Editor’s blog

If proof were needed that design can make life better it is there in spades in a host of initiatives from the likes of the Design Council and social enterprises bent on fostering co-creation. But it is good to see pure design also getting recognition, often in unlikely places.

You can image the pleasant surprise I felt on completing Anne Tyler’s novel Noah’s Compass to find a note at the end giving the history of the Berling typeface in which the paperback from Vintage Books was set.

A history of the Berling typeface in Anne Tyler’s novel Noah’s Compass.
The cover of Noah’s Comapass by Anne Tyler. Cover image by Terry Vine.

Did you know that the serif font, described as ‘a roman font with the characteristics of an old face’, made its debut in 1954 in the Rembrandt Bible, deemed to be ‘the most beautiful book of the year’? Nor did I, but I could now share that knowledge with thousands of folk who, like me, picked up the light novel to while away time on a train. Interestingly, the only other design-related credit in the book is for the cover shot by Terry Vine for Getty Images.

The cover of Noah's Comapass by Anne Tyler. Image by Terry Vine
A history of the Berling typeface in Anne Tyler’s novel Noah’s Compass.

Book publishers are better than most business sectors at fostering design – note Penguin Books hugely deserved entry into Design Week’s Hall of Fame at last week’s DW Awards – and over the years an impressive array of ‘named’ designers, illustrators and photographers have contributed to the delight of the reader (and, hopefully, the book’s commercial success). But rarely does a typeface get a significant look in, so this exception is to be prized, particularly at a time when legibility is under increasing scrutiny as more titles prepare to publish online.

Design – or rather creativity – had another welcome, if unlikely outing this weekend when Sir Ken Robinson made a repeat appearance on Radio 4’s Saturday Live. Chatting with the show’s presenter Fi Glover, the celebrated creativity champion, renowned for his illuminating Ted Talks, made a powerful, commonsense case for design in its broadest sense to play a continued role in education. Creativity, he maintained, is the lifeblood of innovation and innovation is not only an obsession of the current, axe-wielding Government, but underpins the science subjects it is so keen to foster as much as it fuels the arts.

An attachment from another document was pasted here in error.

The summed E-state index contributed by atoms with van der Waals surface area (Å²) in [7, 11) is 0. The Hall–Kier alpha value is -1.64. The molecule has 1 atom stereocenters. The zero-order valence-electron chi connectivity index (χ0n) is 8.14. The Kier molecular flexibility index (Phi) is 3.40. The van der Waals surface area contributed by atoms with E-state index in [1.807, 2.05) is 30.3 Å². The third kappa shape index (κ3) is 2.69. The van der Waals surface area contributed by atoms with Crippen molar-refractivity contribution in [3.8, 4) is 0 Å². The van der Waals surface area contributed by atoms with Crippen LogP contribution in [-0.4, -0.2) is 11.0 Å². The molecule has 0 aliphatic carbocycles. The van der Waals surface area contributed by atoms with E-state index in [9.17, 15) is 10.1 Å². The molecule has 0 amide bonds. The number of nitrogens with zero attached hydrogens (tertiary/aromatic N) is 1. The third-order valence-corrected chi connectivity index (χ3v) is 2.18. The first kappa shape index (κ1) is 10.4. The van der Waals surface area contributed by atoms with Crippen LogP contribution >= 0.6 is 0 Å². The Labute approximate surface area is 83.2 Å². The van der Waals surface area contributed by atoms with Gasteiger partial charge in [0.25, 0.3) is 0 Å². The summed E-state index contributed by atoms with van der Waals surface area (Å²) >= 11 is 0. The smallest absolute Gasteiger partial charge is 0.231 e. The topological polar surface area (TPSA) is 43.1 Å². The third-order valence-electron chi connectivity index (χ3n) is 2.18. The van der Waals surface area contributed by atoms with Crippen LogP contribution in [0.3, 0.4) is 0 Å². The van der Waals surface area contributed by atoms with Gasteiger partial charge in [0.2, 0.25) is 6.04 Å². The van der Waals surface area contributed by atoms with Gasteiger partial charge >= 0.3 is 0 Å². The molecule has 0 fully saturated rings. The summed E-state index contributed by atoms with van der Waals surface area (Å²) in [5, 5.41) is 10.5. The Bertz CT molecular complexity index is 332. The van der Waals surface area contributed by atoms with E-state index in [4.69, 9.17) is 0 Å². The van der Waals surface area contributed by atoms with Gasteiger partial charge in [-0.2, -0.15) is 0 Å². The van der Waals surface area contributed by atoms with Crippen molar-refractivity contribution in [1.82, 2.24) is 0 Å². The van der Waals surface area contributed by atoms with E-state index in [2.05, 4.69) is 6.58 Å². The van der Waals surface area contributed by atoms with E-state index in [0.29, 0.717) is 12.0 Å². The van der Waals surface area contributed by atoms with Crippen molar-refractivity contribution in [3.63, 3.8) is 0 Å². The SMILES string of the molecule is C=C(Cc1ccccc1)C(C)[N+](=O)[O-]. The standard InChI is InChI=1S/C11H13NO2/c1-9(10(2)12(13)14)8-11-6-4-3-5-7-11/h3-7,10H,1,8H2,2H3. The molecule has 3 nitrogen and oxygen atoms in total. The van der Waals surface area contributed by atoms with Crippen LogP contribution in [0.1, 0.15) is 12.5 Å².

Penguin Books was inducted into the Design Week Hall of Fame at last week's Design Week awards
Penguin Books was inducted into the Design Week Hall of Fame at last week’s Design Week awards

This isn’t rocket science – a rather apt analogy. Design educators have been putting this argument for years, with Sir Christopher Frayling leading the charge while he was rector of London’s Royal College of Art for design to be added to the science, technology, engineering and mathematics line up that constitutes the Stem subjects preferred by Government. But that it had such a popular airing can only be good and we hope that Robinson’s direct approach prompts positive feedback from Radio 4 listeners.

It’s great when design gets the recognition it deserves – as an aid to reading or as a bigger generator for social and economic change. Let’s hope others of influence will be encouraged by the examples set by Random House imprint Vintage Books and Robinson to tell it like it is.

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